Dublin, November 13, 2017 – With the economy in free fall and unemployment skyrocketing, the country’s banking sector has been hit the hardest.
The Bank of Ireland (BoI) has reported a 0.2pc drop in GDP for the fourth quarter of 2017.
That was more than double the 0.1pc drop it predicted a year ago.
But the bank’s forecast for GDP growth in 2018, which it has since revised down to 0.3pc, is much lower, suggesting it is struggling to keep up with demand.
Its chief economist, Richard Boyd, told RTE that the BoI had not been able to make much progress on improving the banking system.
“The bank needs to work out how to address its own problems.
We’re still not quite there,” he said.”
We’ve got a lot of work to do in terms of the restructuring of the banking sector.
It’s not going to be easy.”
The BoI expects the economy to expand by 0.5pc in 2019 and by 1.3% in 2020.
Its latest forecasts show that the Irish economy is forecast to grow by 1pc in 2020 and by 0% in 2021.
The BoIs main aim is to create more jobs, and that is the biggest priority.
However, the outlook is far from perfect.
The bank is currently predicting that Ireland’s gross domestic product will shrink by 0,3pc in 2021 and by 2pc in 2022.
That would be a fall of around 20pc compared to its most recent forecast.
This is because of the impact of Brexit on the country.
It is also a consequence of the collapse in the value of the pound, which has been the worst since the global financial crisis.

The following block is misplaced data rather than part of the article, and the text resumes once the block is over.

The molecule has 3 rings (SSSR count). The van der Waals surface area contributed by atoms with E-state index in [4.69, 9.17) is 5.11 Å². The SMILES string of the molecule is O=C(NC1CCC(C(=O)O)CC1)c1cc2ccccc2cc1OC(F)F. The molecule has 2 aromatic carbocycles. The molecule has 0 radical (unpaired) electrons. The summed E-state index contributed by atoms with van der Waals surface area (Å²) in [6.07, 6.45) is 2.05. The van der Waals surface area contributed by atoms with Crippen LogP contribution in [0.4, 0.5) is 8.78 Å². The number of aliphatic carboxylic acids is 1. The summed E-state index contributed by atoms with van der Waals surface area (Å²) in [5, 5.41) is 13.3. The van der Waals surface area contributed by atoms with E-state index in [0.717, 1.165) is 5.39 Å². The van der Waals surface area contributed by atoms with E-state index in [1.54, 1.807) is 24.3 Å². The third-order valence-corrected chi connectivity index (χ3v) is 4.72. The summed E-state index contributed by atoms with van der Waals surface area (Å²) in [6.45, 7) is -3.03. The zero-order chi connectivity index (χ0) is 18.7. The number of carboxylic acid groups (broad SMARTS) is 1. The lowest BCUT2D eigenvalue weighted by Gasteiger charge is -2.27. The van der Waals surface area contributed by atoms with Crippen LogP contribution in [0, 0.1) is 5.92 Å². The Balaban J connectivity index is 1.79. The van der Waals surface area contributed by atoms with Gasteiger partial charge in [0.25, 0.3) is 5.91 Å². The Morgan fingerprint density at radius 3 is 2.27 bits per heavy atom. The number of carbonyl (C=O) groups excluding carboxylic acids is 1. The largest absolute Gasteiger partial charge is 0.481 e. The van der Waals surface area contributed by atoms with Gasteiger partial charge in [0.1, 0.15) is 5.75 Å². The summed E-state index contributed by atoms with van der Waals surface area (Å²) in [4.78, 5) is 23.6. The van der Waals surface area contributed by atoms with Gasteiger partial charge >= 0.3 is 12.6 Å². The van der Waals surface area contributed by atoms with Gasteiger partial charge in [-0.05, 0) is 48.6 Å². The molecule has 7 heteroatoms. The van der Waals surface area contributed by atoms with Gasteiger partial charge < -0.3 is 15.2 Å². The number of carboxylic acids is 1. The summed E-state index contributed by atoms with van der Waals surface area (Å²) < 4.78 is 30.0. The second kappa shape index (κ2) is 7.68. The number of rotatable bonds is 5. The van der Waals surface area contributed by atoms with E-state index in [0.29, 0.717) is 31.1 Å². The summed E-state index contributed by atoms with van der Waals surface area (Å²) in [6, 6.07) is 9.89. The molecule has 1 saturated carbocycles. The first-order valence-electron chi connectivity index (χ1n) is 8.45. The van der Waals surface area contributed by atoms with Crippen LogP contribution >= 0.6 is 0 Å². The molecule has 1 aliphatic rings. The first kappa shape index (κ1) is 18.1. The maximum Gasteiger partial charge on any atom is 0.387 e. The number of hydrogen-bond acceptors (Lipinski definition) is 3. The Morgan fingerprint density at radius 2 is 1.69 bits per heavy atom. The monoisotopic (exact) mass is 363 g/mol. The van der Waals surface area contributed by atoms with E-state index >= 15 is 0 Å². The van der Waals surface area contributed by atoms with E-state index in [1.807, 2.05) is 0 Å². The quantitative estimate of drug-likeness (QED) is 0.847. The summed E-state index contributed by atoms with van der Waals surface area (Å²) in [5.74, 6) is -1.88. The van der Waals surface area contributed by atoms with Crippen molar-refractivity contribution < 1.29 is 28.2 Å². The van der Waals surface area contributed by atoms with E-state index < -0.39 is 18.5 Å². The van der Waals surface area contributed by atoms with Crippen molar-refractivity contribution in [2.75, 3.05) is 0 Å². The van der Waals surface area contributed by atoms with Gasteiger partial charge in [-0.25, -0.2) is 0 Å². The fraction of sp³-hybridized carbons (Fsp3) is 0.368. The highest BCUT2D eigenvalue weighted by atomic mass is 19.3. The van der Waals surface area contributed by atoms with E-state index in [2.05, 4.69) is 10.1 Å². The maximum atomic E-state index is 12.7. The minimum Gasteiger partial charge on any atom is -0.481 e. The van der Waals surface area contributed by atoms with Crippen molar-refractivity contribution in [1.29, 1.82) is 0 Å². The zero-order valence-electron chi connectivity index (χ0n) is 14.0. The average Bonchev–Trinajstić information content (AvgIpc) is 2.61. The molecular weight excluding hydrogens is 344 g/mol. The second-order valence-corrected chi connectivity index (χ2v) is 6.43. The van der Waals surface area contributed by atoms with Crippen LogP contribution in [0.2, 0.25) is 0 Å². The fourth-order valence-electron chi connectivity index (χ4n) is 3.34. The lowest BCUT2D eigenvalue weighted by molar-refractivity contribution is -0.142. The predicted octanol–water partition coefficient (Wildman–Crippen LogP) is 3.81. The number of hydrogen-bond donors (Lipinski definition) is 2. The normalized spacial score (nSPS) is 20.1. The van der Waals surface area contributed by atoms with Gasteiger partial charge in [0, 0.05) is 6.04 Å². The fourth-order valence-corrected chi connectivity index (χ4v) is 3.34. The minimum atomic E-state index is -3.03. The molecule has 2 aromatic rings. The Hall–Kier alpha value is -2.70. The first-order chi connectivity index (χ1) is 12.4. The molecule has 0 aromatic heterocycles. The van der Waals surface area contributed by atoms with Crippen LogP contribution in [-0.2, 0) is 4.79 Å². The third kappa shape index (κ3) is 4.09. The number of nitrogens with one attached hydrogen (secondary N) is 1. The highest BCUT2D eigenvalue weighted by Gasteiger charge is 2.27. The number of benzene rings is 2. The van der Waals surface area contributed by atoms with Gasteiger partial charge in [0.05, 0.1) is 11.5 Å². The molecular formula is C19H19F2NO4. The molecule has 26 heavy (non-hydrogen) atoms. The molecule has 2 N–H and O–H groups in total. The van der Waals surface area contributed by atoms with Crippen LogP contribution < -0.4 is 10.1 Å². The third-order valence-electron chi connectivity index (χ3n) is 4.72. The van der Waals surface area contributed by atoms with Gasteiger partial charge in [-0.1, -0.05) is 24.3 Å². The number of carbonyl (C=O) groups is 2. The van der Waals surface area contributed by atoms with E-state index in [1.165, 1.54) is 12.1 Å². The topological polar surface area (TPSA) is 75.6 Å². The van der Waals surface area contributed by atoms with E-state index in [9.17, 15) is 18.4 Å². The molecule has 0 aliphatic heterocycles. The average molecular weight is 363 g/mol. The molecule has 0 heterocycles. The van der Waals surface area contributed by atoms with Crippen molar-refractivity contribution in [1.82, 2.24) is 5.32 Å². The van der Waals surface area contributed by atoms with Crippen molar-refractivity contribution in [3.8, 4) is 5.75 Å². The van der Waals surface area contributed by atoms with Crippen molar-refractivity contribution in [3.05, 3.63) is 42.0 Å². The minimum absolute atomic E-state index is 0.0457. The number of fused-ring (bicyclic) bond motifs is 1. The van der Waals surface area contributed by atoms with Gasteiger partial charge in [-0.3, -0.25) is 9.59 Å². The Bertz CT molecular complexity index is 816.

It has also left many people struggling to make ends meet.
The Irish economy contracted by 3pc in the third quarter of last year, according to the Central Statistics Office.
The BoI said the figures were worse than expected because of Brexit.
The figures came as the Irish Government announced that it would be cutting back on public sector pensions and increasing income tax for people who earn more than €30,000 a year.
The changes, announced by the Taoiseach Leo Varadkar in April, came after an independent review found that the government was not keeping up with its promises on the economy.
Mr Varadker has said that the reduction in public sector pension payments and increased income tax would not affect the Irish pension system.
Mr Boyd said the Government was making a mistake.
“I think the BoIs approach is just not sustainable,” he told Rte.
“It’s not sustainable because we have to continue to spend the money that we are getting from the EU.”
If we can’t do that, then it’s going to look like a failure.
“That’s not what we want to see.
We want the government to make a lot more investments in our economy.”